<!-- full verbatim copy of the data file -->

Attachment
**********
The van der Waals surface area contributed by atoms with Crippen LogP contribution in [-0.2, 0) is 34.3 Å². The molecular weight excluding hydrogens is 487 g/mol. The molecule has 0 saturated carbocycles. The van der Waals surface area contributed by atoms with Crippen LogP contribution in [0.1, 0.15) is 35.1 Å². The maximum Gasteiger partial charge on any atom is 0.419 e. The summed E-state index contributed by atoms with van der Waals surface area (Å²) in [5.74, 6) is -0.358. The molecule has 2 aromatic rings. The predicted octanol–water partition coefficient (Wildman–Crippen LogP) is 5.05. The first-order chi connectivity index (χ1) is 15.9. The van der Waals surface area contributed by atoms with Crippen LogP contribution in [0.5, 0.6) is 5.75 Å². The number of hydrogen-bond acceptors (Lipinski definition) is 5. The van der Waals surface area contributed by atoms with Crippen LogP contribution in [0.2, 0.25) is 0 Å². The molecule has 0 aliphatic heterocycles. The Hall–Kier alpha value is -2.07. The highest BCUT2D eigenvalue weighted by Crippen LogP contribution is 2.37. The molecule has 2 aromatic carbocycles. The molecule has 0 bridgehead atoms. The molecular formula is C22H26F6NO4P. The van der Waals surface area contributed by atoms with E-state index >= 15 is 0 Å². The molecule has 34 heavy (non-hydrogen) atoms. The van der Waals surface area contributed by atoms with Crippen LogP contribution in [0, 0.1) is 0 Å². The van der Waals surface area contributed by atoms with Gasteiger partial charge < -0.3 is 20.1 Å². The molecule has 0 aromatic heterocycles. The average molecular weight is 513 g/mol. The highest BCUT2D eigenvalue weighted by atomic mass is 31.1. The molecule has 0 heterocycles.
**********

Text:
The van der Waals surface area contributed by atoms with Crippen LogP contribution in [-0.2, 0) is 34.3 Å². The molecular weight excluding hydrogens is 487 g/mol. The molecule has 0 saturated carbocycles. The van der Waals surface area contributed by atoms with Crippen LogP contribution in [0.1, 0.15) is 35.1 Å². The maximum Gasteiger partial charge on any atom is 0.419 e. The summed E-state index contributed by atoms with van der Waals surface area (Å²) in [5.74, 6) is -0.358. The molecule has 2 aromatic rings. The predicted octanol–water partition coefficient (Wildman–Crippen LogP) is 5.05. The first-order chi connectivity index (χ1) is 15.9. The van der Waals surface area contributed by atoms with Crippen LogP contribution in [0.5, 0.6) is 5.75 Å². The number of hydrogen-bond acceptors (Lipinski definition) is 5. The van der Waals surface area contributed by atoms with Crippen LogP contribution in [0.2, 0.25) is 0 Å². The molecule has 0 aliphatic heterocycles. The Hall–Kier alpha value is -2.07. The highest BCUT2D eigenvalue weighted by Crippen LogP contribution is 2.37. The molecule has 2 aromatic carbocycles. The molecule has 0 bridgehead atoms. The molecular formula is C22H26F6NO4P. The van der Waals surface area contributed by atoms with E-state index >= 15 is 0 Å². The molecule has 34 heavy (non-hydrogen) atoms. The van der Waals surface area contributed by atoms with Crippen LogP contribution in [0, 0.1) is 0 Å². The van der Waals surface area contributed by atoms with Gasteiger partial charge < -0.3 is 20.1 Å². The molecule has 0 aromatic heterocycles. The average molecular weight is 513 g/mol. The highest BCUT2D eigenvalue weighted by atomic mass is 31.1. The molecule has 0 heterocycles.